As a George Mason University student majoring in environmental and sustainability studies, Katie Russell is acutely aware of the environmental challenges facing the world.
But Russell is not one to accept the status quo.
“It’s all the more reason to act, to do what you can, to do your part,” she said when asked about global climate change, sea level rise and the threat to species. “For me, for the future, it means there’s going to be lots of work to try to fix some of the problems we’re facing.”
Russell has a good head start.
The junior from Phoenix, Arizona, has already interned with the U.S. Fish and Wildlife Service on Alaska’s Kenai Peninsula, researching seaweed, among other things, and doing environmental education. And she will intern next summer in Alaska with the U.S. Forest Service, monitoring a sockeye salmon fishery.
Russell has also interned with the Democratic staff of the U.S. House Committee on Natural Resources and worked with Councilmember Jennifer Passey, of Fairfax, Virginia, to help start the city’s first composting initiative.
Add that she is a member of Mason’s Honors College and a University Scholar, and it is no surprise Russell earned a 2019 Udall Scholarship, which pays up to $7,000 to sophomores or juniors committed to issues related to Native American nations or the environment.
She was one of 55 winners out of 443 applicants.
“Katie is a powerhouse, just a ball of energy,” said Andy Hoefer, assistant dean of the Honors College. “Katie’s enthusiasm and commitment inspires other students and motivates them to take action. She asks good questions and has the work ethic to chase the answers to those questions.”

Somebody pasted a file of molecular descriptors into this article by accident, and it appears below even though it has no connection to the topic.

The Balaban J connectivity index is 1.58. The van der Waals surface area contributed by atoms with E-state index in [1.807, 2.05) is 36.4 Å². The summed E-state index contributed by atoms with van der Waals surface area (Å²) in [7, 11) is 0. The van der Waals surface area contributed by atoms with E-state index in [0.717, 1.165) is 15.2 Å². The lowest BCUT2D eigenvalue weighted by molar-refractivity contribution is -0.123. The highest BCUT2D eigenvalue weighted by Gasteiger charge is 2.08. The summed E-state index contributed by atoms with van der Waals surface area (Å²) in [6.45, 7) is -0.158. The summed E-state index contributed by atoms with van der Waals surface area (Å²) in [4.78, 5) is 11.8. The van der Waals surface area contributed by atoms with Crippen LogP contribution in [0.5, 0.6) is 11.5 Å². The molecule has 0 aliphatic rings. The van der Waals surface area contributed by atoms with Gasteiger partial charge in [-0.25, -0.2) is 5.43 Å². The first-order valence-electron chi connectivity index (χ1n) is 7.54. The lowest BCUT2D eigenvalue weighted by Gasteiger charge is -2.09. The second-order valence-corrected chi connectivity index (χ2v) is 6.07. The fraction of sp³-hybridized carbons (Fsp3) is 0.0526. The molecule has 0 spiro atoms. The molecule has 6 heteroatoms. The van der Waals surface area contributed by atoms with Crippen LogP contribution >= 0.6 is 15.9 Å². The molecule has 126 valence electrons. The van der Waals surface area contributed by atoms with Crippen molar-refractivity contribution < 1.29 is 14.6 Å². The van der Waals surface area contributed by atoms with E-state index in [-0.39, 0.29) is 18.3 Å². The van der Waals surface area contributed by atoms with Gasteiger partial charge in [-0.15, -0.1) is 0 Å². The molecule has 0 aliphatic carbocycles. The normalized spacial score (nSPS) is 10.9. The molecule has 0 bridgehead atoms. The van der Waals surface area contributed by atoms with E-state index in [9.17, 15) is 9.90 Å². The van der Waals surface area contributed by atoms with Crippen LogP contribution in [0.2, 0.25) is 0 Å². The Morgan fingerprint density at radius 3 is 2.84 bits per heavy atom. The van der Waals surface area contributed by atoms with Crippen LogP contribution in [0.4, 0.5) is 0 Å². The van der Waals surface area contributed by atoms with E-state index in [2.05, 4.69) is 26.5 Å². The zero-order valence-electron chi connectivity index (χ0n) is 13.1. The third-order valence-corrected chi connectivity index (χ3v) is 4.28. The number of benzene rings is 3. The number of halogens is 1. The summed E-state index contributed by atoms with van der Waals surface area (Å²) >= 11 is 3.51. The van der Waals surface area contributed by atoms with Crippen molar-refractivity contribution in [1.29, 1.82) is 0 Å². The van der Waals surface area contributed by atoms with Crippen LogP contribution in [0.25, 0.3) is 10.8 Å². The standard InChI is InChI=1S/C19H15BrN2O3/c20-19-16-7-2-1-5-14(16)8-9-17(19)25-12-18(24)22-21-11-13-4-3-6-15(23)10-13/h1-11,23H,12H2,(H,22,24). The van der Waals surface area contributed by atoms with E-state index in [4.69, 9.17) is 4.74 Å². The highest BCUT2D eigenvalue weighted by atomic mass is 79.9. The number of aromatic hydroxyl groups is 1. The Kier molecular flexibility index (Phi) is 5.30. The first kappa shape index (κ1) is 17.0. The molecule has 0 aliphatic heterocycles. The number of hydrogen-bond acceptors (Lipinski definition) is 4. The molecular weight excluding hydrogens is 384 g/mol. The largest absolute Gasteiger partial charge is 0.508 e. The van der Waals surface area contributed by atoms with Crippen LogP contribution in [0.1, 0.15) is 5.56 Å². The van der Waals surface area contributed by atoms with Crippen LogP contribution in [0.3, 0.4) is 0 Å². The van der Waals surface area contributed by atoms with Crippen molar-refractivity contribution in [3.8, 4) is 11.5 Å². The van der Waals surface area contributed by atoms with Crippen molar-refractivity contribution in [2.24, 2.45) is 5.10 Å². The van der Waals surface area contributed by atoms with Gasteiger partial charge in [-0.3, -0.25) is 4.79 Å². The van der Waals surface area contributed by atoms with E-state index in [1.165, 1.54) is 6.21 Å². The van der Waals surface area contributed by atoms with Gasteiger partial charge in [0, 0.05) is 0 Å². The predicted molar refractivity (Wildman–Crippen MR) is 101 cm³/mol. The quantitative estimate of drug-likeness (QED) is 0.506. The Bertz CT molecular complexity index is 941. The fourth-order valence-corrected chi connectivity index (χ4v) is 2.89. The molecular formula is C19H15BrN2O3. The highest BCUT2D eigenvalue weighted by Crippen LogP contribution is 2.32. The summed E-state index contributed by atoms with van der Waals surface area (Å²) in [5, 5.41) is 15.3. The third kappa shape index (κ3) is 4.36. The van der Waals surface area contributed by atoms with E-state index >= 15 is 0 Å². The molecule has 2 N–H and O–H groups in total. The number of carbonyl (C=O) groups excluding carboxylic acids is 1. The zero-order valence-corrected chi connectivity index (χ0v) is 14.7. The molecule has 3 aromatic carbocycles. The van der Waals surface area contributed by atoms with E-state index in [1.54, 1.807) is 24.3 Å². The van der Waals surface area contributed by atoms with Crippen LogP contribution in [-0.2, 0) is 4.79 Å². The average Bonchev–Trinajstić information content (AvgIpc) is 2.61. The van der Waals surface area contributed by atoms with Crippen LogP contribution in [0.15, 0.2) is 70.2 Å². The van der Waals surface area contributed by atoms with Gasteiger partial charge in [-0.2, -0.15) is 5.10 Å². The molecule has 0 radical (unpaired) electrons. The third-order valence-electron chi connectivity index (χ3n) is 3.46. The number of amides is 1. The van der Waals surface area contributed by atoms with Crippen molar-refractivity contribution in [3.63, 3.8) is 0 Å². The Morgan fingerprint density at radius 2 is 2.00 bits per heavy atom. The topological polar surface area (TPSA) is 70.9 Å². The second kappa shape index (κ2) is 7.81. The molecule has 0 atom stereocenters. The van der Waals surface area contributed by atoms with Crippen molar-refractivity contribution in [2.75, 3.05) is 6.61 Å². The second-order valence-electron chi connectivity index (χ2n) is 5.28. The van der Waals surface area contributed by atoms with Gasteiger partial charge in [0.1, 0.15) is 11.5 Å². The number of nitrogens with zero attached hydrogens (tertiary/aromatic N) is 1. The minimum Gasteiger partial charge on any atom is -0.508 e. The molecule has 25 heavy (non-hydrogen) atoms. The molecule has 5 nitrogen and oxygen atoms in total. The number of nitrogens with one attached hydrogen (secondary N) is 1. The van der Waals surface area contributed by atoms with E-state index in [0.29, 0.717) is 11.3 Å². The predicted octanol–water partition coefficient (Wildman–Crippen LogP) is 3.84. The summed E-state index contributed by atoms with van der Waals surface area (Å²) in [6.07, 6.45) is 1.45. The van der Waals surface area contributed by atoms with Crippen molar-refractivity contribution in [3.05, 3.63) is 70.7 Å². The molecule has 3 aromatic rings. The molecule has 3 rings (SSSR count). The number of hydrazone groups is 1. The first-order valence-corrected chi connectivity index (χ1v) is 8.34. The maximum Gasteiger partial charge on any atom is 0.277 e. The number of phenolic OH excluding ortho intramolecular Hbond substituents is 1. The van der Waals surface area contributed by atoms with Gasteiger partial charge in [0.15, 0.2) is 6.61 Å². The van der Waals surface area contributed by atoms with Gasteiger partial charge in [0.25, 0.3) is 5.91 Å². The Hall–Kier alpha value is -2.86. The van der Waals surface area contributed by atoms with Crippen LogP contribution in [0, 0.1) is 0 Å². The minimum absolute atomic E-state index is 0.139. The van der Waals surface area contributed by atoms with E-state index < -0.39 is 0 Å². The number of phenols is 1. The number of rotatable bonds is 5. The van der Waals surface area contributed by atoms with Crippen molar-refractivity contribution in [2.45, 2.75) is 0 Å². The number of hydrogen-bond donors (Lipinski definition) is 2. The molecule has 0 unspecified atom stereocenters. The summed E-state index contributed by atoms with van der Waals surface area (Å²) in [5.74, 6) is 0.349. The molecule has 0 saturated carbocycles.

Russell said she initially did not want to attend Mason because it is the alma mater of her brother, Joseph, BA Government and International Politics ’18, who also was a member of the Honors College and was a Truman Scholarship winner.
But Katie said the Smithsonian-Mason School of Conservation was a huge draw, and the full-ride scholarship that Mason’s University Scholars Program offered didn’t hurt either.
“Mason definitely has some great opportunities,” she said.
Russell also made opportunities for herself.
After a chance meeting with Passey at a Mason event, Russell worked for a year with the Fairfax councilmember on the city’s composting program.
“She went to the Environmental Sustainability Committee meetings, she did research for me, she helped me kind of talk through things,” Passey said. “She was so motivated; she motivated me to just keep going.”
Russell said she wants to work in both the environment and policy fields, so earning a law degree and a master’s degree in science is one option. She is spending the spring 2019 semester in Cholula, Mexico, studying at the Universidad de las Américas Puebla.
“All my classes are in literature and history and international relations,” she said, “so I could improve my Spanish.”
She still has been able to tie in her environmental interests. One of her papers is about how U.S. and Mexican water policies of the Colorado River impact ecological and human communities.